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Gluten free potato gnocchi without xanthan gum

The gluten free industry gets some things right: store bought gluten free gnocchi is not one of them. The store bought variety are often dry hockey pucks with a list of ingredients one cannot pronounce. This homemade gluten free potato gnocchi isn’t a 30 minute dinner or the quickest recipe you’ll ever make. It is, however, light and fluffy, gum free and has a starch free option. It contains 4 simple ingredients.

Gluten free potato gnocchi without xanthan gum

This gluten free potato gnocchi uses two simple flours: white rice flour and tapioca flour. It is xanthan gum free and weird ingredient free. By roasting the potatoes, the gnocchi has a controlled amount of liquid introduced which makes for lighter gnocchi with less flour. Making gnocchi is not a speedy process, but it is very satisfying. Plus, you end up with a freezer full of excess gnocchi.

Recipe notes for your gluten free gnocchi

Roasting the potatoes isn’t an option in this case. It serves a purpose – thoroughly cooking the potatoes without waterlogging them. Boiled potatoes absorb liquid, meaning they’ll need more flour when it comes time to make them into gnocchi. We’re not talking 1/4 cup extra flour – we’re talking cups. It makes such a huge difference to the end result – it’s unpredictable and often floury or gummy. Roasting the potatoes takes more time, but it is hands off labour and the end result is so much better.

Not all potatoes are created equal! Despite the appalling lack of variety and labelling at Australian supermarkets, potatoes are on the spectrum of starchy to waxy. If you buy a nondescript no-name potato from the supermarket, this recipe may not work for you. Consider yourself warned. More in the potato section below.

I highly recommend a potato ricer for this recipe, if you have one. It makes SUCH a difference to the fluffiness of the gnocchi and makes super smooth mash. They’re only a small appliance but highly worth it, in my opinion.

An aerial view of a bowl of gluten free potato gnocchi smothered in a rich roasted tomato sauce. The bowl is a dark grey ceramic and it sits against a silky black background.

Ingredients notes

I have used two flours in this recipe. My old faithfuls, fine white rice flour and tapioca flour. I have chosen them because they are accessible, bland and, when combined, work to provide bulk (white rice flour) and binding/chewiness (tapioca flour). I’ll talk more about the flour and the starch free option in the flour notes below.

This recipe uses two extra large eggs. I always call for extra large in all of my recipes to make it as easy as possible. Two extra large eggs generally weigh approximately 100g out of shell. You can use whatever size eggs you have if you crack and weigh them to reach 100g.

I’ve tried varied sorts of potatoes for this recipe, and BY FAR my favourite were Russett Burbank. The gnocchi were elastic and easy to form, and they didn’t fall apart even a little during cooking. I also tried sebago, but I found they did experience some falling apart in the cooking process. Don’t get me wrong, they work in a pinch, but I would highly highly recommend sourcing some Russett Burbank potatoes if you can. The potato you choose is honestly quite critical to success here.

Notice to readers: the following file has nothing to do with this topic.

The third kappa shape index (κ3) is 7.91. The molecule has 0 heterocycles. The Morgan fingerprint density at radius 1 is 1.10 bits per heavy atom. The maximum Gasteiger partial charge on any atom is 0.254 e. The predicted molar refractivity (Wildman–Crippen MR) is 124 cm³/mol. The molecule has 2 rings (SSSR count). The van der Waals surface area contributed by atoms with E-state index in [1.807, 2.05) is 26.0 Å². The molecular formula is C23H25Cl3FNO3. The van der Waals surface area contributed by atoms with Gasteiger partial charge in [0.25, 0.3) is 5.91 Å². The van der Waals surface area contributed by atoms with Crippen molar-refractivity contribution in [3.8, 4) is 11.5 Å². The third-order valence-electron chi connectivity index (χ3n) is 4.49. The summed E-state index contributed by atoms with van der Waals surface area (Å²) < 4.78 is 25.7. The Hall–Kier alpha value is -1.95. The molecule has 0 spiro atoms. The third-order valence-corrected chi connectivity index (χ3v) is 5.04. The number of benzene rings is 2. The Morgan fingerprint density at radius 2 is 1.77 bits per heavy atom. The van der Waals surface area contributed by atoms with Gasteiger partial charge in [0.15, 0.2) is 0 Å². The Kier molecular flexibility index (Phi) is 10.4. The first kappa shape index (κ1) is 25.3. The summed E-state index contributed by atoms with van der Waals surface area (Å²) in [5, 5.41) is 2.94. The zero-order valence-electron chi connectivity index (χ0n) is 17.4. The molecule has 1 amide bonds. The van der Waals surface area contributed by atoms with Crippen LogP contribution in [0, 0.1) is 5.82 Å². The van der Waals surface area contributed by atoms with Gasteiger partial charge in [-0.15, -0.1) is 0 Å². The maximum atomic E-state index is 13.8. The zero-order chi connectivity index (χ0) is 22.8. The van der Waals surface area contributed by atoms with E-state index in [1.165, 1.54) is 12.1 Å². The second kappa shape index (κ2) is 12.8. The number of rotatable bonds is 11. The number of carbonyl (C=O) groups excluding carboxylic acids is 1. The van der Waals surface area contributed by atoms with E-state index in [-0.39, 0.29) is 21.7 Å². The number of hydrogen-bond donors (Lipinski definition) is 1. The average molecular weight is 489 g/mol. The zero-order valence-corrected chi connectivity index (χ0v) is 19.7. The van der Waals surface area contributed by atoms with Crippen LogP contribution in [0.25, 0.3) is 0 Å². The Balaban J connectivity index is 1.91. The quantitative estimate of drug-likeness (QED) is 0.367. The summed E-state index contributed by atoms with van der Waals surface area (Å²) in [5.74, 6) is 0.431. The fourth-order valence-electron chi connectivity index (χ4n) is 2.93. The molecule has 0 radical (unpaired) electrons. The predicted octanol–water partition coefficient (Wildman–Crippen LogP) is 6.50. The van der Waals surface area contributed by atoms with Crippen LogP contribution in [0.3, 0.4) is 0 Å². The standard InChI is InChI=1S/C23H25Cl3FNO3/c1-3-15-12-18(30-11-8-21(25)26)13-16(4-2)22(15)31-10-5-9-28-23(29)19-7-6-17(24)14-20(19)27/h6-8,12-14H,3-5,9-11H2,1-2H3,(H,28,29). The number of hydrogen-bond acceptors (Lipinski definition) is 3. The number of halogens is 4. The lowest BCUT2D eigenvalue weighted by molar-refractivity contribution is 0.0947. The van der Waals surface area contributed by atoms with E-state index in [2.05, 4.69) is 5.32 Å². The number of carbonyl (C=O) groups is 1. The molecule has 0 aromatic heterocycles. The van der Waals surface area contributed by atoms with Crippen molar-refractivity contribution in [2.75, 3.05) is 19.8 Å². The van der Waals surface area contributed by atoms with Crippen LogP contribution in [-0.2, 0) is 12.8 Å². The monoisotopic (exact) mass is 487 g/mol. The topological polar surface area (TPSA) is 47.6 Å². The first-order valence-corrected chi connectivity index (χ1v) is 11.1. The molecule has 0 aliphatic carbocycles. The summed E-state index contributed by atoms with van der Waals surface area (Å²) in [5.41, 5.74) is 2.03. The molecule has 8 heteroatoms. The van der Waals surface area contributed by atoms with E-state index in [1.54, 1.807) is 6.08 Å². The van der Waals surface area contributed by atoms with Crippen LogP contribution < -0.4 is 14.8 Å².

An aerial view of tan speckled ceramic bowl full of gluten free potato gnocchi in a rich tomato sauce and sprinkled with parmesan. The bowl is set against a textured tan linen tablespoon which sits in strong contrasting sunlight. There is a glass of water in the top righthand corner of the image and the sun streams through it.

Which potatoes to choose?

Firstly, I totally acknowledge that (for my Australian audience) potatoes are slim pickings. Personally, I find it offensive that supermarkets don’t even bother to NAME them. White, purple, brushed – those are not names, nor are they descriptive enough for one to make an educated decision.

At the end of the day, though, not all potatoes are suited to gnocchi. If you pick up any old spud and hope for the best, chances are the results will be less than impressive. There’s every chance that the gnocchi will break up in the water, too, so I really recommend you find a gnocchi suitable potato.

Below are some links with information on the best potatoes for gnocchi in Australia. If you’re not from Australia, google the best variety where you live.

If you’re not into links, here’s the rundown. Everywhere, the best potatoes for gnocchi are starchy potatoes. They’re starchy (obviously) and low in moisture. The less moisture in your potatoes, the less flour you will need to add to your gnocchi, and the lighter they will be.

In Australia, the best potatoes for gnocchi are Yukon gold, Russet Burbank, Desiree, Nicola, or Pontiac. Don’t use a waxy potato like a Kipfler or a Dutch Cream. Waxy potatoes contain a higher liquid content, so you’ll need to add more flour. This risks a floury or dense end result.

A close up aerial image of a mini skillet filled with gluten free potato gnocchi roasted in a rich tomato sauce and covered in melted cheese. A fork dips into the sauce on the lower right hand side of the skillet, which is set against a mottled dark grey backdrop.